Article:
The origins of the name “cesarean operation” have been debated. The story that Julius Caesar was born by this method comes from Pliny the Elder, who wrote extensively on medical matters including childbirth (Secundus, 1991). However, Caesar's mother, Aurelia Cottae, was still alive when he invaded Britain and outlived him to bury him 55 years later, so it is unlikely she could have survived such surgery given child bearing of that era (Gabert & Bey, 1988).

Romans described cesarean birth as “a caeso matris utero,” which means “to cut an infant of its mother's womb” (Simpson & Weiner, 1989). The etymology of the term derives from the Roman legal code, the lex Caesare (under the rule of the Caesars), that made it mandatory to remove the child from its dying mother even if there was no chance of its survival (Simpson & Weiner, 1989). Up until the 15th century, cesarean sections were performed only when the mother was dying or dead in an attempt to save the unborn infant or to bury it separately, as was the religious custom; it was not meant to save the mother's life (Gupta, 2008).

In 1500, the first written report of a mother and child surviving a cesarean section comes from Siegershausen, Switzerland, when Jakob Nufer, a pig gelder, supposedly performed the operation on his wife after receiving permission from religious authorities after several days of her prolonged labor. Francois Rousset, an early proponent of cesarean operations on living women, wrote later that Nufer made a single deep cut and extracted the child on the first try, then sewed his wife in the same manner he used with his animals. The following year, she supposedly gave birth to twins, this time without surgery (Reiss, 2003; Todman, 2007).

The term “cesarean section” was included in medical textbooks in the 16th century. Although the term “la section Caesarienne” is first noted in Jacques Guillemeau's 1598 book on midwifery, he advised against the procedure because of the risks involved (Guillemeau, 1635). Medical education in the mid-late 1800s was available only to men, and women were relegated to attendants at childbirth. By the 19th century, the development of anesthesia paved the way for a new era in cesarean section and operative obstetrics (Todman, 2007).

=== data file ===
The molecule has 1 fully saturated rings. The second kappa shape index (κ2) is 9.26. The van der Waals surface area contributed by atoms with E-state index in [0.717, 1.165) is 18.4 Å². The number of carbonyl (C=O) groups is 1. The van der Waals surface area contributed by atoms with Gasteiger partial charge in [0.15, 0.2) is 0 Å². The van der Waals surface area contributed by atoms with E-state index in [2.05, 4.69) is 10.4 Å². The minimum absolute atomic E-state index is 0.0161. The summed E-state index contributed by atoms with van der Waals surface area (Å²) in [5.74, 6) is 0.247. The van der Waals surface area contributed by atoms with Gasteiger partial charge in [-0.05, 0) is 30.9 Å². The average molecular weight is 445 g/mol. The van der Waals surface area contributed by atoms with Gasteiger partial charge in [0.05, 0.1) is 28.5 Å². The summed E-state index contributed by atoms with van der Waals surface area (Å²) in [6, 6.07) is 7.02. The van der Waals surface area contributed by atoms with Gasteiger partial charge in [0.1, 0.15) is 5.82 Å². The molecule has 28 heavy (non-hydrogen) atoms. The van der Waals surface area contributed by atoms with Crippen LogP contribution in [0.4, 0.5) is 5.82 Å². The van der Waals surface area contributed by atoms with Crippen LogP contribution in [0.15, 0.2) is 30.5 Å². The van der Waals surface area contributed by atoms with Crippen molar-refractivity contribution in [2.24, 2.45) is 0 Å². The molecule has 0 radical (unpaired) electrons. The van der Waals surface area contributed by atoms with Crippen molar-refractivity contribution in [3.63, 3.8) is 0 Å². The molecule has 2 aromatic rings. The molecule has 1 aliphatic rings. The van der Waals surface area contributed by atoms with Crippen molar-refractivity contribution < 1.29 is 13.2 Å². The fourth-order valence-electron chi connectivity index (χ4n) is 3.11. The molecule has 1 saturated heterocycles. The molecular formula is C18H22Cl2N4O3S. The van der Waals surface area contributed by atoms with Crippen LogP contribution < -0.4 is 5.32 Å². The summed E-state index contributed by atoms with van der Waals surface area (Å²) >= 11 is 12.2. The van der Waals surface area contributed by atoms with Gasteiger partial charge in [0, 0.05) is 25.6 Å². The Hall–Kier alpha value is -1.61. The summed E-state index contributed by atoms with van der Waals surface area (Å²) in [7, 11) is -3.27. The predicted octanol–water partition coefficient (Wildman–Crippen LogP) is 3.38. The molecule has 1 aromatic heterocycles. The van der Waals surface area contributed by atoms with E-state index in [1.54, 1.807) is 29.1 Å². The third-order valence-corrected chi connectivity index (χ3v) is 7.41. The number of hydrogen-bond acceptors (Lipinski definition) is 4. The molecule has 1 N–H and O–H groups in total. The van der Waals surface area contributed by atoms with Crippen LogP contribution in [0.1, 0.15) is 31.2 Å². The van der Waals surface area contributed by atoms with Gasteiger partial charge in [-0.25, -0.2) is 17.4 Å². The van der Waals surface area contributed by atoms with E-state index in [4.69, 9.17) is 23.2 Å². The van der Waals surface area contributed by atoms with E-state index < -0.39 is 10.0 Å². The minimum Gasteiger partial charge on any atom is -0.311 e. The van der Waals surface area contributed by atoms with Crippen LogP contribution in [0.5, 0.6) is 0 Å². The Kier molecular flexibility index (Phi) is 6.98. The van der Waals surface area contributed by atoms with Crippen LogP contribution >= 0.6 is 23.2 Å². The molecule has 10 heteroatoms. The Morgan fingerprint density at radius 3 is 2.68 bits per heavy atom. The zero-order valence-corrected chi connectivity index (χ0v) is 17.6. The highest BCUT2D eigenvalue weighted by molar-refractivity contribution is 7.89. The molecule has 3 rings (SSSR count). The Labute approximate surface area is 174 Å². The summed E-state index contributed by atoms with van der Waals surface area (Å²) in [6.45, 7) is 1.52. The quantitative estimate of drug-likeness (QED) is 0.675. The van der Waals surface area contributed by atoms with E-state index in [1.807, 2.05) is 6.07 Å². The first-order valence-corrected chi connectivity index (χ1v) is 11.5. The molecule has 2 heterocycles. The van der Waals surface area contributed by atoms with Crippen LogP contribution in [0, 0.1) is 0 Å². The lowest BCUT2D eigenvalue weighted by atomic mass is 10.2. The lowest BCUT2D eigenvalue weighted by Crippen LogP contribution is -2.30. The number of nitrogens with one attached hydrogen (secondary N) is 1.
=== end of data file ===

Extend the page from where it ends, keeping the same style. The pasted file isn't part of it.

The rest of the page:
Psychiatric Assessment

It is common in presenting cases of fetal abduction in court for the defense team to suggest that the abductor had to have been psychotic to commit such a heinous act. Such was the case with Ransom. The question for discussion is whether there were red flags indicating a psychotic process. She clearly had issues with infertility, but was anyone available to talk or counsel her?

While evaluating for malingering or lying in a fetal abduction case, as in the case of Corey, the expert is challenged with sorting through the differential diagnoses. Obtaining collateral information from relatives, employers, and other relevant associates is necessary and proved critical for Corey's trial. Corey had a strong capacity to lie, an extreme focus on being pregnant and having a baby, and a level of narcissistic character formation that transcended any thought of stopping her plan to get a baby regardless of the cost to the mother involved.